Some today, while claiming to seek an eclectic text7(i.e. one selected from various sources), favour the Alexandrian text-type to the essential exclusion of all others.
Other critics focus upon the Byzantine text-type and consider the Alexandrian to be corrupt.
While one may not approve of readings in this or that manuscript, the fact that all these manuscripts exist cannot be ignored. In his providence, God has preserved them all, from the day they were first copied to the present.
Certain limits may rightly be imposed. For example, a manuscript copied after the advent of printing is likely to be of little use in textual criticism. But it is unacceptable to reject an entire family of manuscripts, just because that family does not meet the criteria of a particular set of critical principles.
This is particularly so when we consider that some of those principles do not support the Divine origin of Scripture, and that the various text-families all witness to the spread of the gospel throughout the world.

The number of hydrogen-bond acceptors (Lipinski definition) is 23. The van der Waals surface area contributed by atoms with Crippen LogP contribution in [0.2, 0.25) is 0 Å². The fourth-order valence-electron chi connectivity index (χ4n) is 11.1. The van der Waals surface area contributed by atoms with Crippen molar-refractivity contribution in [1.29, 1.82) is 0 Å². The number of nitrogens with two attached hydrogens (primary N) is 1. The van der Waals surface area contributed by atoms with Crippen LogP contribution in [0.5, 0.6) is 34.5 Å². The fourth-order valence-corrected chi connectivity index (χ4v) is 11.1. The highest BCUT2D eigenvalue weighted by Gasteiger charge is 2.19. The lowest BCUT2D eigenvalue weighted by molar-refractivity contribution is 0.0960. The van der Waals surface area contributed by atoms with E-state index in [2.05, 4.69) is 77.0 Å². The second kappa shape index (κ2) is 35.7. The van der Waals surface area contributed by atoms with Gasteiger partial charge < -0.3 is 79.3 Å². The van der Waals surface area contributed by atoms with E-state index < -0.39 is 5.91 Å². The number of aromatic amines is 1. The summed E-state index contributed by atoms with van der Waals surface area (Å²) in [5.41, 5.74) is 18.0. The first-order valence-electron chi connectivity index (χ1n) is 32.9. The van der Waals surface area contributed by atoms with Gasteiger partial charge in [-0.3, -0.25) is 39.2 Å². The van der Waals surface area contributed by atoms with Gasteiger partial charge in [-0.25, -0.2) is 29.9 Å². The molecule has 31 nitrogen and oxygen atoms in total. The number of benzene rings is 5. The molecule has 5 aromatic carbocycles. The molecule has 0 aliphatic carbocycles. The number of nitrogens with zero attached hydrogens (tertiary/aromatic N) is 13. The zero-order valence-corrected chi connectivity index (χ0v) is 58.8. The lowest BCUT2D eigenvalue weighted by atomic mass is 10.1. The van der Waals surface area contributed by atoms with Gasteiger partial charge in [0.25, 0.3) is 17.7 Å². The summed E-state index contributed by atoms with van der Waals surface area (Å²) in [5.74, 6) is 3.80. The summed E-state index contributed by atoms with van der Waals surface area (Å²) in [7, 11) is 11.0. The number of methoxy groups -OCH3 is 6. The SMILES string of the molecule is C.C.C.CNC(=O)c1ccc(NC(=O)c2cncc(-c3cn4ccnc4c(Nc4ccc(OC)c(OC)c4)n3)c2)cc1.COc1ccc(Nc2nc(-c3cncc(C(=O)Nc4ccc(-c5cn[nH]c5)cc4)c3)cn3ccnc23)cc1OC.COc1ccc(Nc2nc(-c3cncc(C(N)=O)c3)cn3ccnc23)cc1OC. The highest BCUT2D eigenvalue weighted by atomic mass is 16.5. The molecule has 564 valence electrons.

God is the ultimate Author of Scripture. Since ‘without faith it is impossible to please him’ and ‘whatever is not of faith is sin’, what should be the first qualification for a biblical textual critic?
Surely, it is that he ‘believe that [God] is, and that he is a rewarder of them that diligently seek him’ (Romans 14:23; Hebrews 11:6).
It is difficult to comprehend how someone who does not believe in the inspiration of the autographs of Scripture can be expected to produce – or even want to produce – a text which adequately conveys that inspiration.
The first, and most important, aspect of textual criticism must be the recognition of the Scripture’s Divine origin. Our principles of textual criticism, as with all knowledge, must begin here: ‘The fear of the Lord is the beginning of knowledge’ (Proverbs 1; 7).
Scholarship is absolutely necessary in the textual criticism of the Scriptures, but it cannot be allowed to replace faith and truth.
While we can be thankful that the current tenets of textual criticism have produced a text which in most instances reflects the autographs, we should strive for more. We need principles that will produce a text which, as far as possible, reflects the inspiration and inerrancy of the autographs.
May it be our prayer that our great God will raise up his servants to undertake the task of truly biblical textual criticism!